Tuesday, February 28, 2006

All talked out!

The talk seemed to be quite successful (despite me rambling on far longer than I intended), and the turnout was very good. It was the first time I had spoken (or even been to) the Reardon Smith Lecture Theatre, and I was very impressed by it. At the end, Lord Raglan gave the vote of thanks (and recounted the story of an Italian friend of Evan's who was so fond of her pet leopard, that when it died, she had it turned into a hat and, literally, leopard-skin trousers!). He had actually had lunch at Tredegar House when a boy before the war, and although he couldn't remember much about Evan, he remembered 'the macaws' and other exotic birds that called Tredegar home.

He also had lunch with Evan's cousin, John Morgan (the last Lord Tredegar) in 1950, and he got the impression, very firmly, that John was intent on staying at the ancestral home.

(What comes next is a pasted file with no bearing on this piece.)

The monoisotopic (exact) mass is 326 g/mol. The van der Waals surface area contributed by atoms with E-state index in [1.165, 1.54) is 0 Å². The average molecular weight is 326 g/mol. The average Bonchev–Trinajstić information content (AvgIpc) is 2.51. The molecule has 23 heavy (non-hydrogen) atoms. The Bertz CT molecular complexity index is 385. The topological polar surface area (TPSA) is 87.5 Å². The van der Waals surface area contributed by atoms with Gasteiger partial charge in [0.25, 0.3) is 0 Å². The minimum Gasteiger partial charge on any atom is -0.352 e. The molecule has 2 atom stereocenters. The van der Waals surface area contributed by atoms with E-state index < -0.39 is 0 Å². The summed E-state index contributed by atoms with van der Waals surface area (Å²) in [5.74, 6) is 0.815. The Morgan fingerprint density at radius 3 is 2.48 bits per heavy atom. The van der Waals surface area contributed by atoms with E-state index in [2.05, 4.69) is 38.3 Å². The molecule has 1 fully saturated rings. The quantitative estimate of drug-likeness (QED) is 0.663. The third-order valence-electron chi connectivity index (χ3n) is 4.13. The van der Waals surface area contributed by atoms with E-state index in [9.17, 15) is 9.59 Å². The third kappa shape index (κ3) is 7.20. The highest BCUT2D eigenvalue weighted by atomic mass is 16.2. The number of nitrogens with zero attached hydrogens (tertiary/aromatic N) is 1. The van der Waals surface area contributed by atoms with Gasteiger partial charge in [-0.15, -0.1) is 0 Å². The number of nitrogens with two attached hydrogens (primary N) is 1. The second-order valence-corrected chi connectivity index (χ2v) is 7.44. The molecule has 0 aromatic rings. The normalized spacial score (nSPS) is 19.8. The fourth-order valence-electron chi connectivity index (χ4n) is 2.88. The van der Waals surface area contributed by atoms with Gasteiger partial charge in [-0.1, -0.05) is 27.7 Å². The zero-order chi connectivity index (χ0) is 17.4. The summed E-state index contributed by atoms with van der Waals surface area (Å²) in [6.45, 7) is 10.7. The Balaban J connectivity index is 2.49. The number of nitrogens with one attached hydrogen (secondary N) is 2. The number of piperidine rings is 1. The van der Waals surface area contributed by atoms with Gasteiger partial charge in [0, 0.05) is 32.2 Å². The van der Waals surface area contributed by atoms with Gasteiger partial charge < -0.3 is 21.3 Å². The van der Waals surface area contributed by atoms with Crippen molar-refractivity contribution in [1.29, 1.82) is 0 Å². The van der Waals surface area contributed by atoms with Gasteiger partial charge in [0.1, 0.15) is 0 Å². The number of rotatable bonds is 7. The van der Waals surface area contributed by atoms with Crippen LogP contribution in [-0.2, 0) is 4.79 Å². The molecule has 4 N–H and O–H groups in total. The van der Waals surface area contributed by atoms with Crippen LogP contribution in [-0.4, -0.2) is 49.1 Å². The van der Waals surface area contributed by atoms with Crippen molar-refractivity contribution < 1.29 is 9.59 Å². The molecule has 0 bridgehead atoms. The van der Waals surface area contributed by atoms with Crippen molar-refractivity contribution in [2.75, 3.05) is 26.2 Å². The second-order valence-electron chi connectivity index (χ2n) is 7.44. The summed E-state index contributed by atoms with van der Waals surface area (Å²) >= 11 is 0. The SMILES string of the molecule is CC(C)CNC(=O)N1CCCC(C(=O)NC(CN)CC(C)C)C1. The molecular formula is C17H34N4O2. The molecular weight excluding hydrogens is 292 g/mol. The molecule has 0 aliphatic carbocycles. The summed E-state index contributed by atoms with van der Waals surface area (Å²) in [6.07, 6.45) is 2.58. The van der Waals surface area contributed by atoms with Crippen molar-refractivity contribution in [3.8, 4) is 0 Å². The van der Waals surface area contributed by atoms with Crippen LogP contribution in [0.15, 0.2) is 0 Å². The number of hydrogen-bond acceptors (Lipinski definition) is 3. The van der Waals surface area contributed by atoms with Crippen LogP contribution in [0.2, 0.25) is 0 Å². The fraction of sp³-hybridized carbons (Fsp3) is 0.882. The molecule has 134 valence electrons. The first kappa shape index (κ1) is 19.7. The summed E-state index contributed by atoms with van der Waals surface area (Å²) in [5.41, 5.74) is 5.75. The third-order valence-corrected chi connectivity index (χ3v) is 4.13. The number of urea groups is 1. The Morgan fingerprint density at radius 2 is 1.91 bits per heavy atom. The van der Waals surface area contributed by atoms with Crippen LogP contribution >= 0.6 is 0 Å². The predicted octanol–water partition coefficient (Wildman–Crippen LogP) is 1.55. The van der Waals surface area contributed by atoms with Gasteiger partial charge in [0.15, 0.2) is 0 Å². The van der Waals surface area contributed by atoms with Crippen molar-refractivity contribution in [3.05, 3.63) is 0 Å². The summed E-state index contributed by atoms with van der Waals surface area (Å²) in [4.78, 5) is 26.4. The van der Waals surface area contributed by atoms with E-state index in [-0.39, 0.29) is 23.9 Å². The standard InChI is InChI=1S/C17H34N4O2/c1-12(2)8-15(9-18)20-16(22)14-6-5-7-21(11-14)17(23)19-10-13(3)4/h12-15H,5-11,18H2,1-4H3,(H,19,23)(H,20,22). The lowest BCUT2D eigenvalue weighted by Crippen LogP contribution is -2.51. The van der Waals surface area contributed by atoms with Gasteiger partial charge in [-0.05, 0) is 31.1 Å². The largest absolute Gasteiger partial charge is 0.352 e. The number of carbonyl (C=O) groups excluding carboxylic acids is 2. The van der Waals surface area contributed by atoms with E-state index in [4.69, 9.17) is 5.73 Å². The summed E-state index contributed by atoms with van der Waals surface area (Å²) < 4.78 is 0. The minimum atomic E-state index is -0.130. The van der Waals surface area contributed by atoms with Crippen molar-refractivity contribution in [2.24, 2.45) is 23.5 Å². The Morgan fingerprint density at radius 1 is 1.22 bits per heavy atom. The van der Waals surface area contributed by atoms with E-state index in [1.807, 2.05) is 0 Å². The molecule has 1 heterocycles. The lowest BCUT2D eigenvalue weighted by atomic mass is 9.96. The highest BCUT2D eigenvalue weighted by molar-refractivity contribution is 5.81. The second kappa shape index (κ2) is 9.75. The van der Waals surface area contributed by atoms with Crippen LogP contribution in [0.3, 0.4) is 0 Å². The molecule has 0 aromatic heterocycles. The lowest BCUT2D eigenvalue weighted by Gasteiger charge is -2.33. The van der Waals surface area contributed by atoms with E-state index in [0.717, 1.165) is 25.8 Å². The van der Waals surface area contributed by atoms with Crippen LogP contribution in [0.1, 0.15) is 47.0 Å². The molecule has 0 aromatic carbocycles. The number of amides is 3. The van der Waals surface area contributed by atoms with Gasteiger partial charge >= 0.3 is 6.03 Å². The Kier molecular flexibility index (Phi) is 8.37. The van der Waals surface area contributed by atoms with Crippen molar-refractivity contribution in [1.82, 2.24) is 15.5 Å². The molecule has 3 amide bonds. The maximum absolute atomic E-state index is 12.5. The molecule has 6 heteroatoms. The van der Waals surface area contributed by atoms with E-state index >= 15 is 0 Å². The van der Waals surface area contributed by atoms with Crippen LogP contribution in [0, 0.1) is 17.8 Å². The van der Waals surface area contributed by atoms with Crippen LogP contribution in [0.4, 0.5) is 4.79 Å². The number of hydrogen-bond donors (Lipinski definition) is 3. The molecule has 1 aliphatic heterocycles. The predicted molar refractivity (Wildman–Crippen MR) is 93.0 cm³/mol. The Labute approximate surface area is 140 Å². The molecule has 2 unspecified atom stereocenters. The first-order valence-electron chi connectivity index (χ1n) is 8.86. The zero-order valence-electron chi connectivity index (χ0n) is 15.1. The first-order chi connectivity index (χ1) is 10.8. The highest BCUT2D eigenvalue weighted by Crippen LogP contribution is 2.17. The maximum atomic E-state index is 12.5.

This will all be explored in far greater detail in the future. I shall start to kick-on with the brief Morgan biographies and will be posting far more regular updates. 'Llywelyn ap Morgan' will appear very shortly.

Thursday, February 23, 2006

South Wales Argus article

Ticket sales seem to be going quite well for the Evan Morgan talk at the National Museum of Wales, this Saturday (25 Feb, 10.45am start); in an attempt to generate interest in the talk, and to provide some publicity for the forthcoming biography of Evan, the following article appeared in the South Wales Argus last week:

Paul Plumbs Life of Magic Master

by Mike Buckingham